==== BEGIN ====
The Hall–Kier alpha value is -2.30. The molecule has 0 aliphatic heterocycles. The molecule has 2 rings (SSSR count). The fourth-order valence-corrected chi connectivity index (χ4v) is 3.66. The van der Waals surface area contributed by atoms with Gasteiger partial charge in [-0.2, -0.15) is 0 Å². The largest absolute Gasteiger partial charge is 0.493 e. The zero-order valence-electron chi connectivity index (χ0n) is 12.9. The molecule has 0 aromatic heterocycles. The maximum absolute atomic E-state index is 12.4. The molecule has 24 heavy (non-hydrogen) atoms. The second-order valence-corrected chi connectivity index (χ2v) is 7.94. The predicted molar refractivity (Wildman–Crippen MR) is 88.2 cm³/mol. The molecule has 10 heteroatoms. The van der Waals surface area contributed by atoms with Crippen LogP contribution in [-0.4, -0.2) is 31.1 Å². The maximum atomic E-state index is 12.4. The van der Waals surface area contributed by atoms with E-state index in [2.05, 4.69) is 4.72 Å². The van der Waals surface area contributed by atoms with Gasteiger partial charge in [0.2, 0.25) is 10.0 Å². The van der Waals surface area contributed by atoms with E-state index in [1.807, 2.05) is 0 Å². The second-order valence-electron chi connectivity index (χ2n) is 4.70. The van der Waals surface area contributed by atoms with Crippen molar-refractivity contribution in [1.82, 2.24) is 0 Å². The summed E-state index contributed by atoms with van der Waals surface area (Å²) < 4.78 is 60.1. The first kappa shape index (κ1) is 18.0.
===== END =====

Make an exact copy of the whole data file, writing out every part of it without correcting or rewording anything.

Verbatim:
The Hall–Kier alpha value is -2.30. The molecule has 0 aliphatic heterocycles. The molecule has 2 rings (SSSR count). The fourth-order valence-corrected chi connectivity index (χ4v) is 3.66. The van der Waals surface area contributed by atoms with Gasteiger partial charge in [-0.2, -0.15) is 0 Å². The largest absolute Gasteiger partial charge is 0.493 e. The zero-order valence-electron chi connectivity index (χ0n) is 12.9. The molecule has 0 aromatic heterocycles. The maximum absolute atomic E-state index is 12.4. The molecule has 24 heavy (non-hydrogen) atoms. The second-order valence-corrected chi connectivity index (χ2v) is 7.94. The predicted molar refractivity (Wildman–Crippen MR) is 88.2 cm³/mol. The molecule has 10 heteroatoms. The van der Waals surface area contributed by atoms with Crippen LogP contribution in [-0.4, -0.2) is 31.1 Å². The maximum atomic E-state index is 12.4. The van der Waals surface area contributed by atoms with E-state index in [2.05, 4.69) is 4.72 Å². The van der Waals surface area contributed by atoms with Gasteiger partial charge in [0.2, 0.25) is 10.0 Å². The van der Waals surface area contributed by atoms with E-state index in [1.807, 2.05) is 0 Å². The second-order valence-electron chi connectivity index (χ2n) is 4.70. The van der Waals surface area contributed by atoms with Crippen molar-refractivity contribution in [1.82, 2.24) is 0 Å². The summed E-state index contributed by atoms with van der Waals surface area (Å²) < 4.78 is 60.1. The first kappa shape index (κ1) is 18.0.